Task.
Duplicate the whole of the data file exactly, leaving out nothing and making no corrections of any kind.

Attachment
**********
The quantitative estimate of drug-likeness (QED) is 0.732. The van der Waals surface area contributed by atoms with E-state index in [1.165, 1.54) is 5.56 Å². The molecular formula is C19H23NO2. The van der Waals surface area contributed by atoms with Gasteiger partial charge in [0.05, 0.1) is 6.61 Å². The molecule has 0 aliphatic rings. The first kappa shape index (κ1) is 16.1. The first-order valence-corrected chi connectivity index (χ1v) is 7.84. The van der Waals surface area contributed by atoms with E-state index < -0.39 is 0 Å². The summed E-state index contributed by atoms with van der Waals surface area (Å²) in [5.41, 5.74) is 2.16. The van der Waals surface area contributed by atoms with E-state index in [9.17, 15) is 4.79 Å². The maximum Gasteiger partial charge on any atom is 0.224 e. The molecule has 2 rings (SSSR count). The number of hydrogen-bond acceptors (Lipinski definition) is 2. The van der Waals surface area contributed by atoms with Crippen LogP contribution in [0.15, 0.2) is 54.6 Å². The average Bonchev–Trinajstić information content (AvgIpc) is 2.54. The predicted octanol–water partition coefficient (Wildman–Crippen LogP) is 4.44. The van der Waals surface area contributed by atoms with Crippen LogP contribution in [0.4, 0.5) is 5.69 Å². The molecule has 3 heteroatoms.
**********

The quantitative estimate of drug-likeness (QED) is 0.732. The van der Waals surface area contributed by atoms with E-state index in [1.165, 1.54) is 5.56 Å². The molecular formula is C19H23NO2. The van der Waals surface area contributed by atoms with Gasteiger partial charge in [0.05, 0.1) is 6.61 Å². The molecule has 0 aliphatic rings. The first kappa shape index (κ1) is 16.1. The first-order valence-corrected chi connectivity index (χ1v) is 7.84. The van der Waals surface area contributed by atoms with E-state index < -0.39 is 0 Å². The summed E-state index contributed by atoms with van der Waals surface area (Å²) in [5.41, 5.74) is 2.16. The van der Waals surface area contributed by atoms with E-state index in [9.17, 15) is 4.79 Å². The maximum Gasteiger partial charge on any atom is 0.224 e. The molecule has 2 rings (SSSR count). The number of hydrogen-bond acceptors (Lipinski definition) is 2. The van der Waals surface area contributed by atoms with Crippen LogP contribution in [0.15, 0.2) is 54.6 Å². The average Bonchev–Trinajstić information content (AvgIpc) is 2.54. The predicted octanol–water partition coefficient (Wildman–Crippen LogP) is 4.44. The van der Waals surface area contributed by atoms with Crippen LogP contribution in [0.4, 0.5) is 5.69 Å². The molecule has 3 heteroatoms.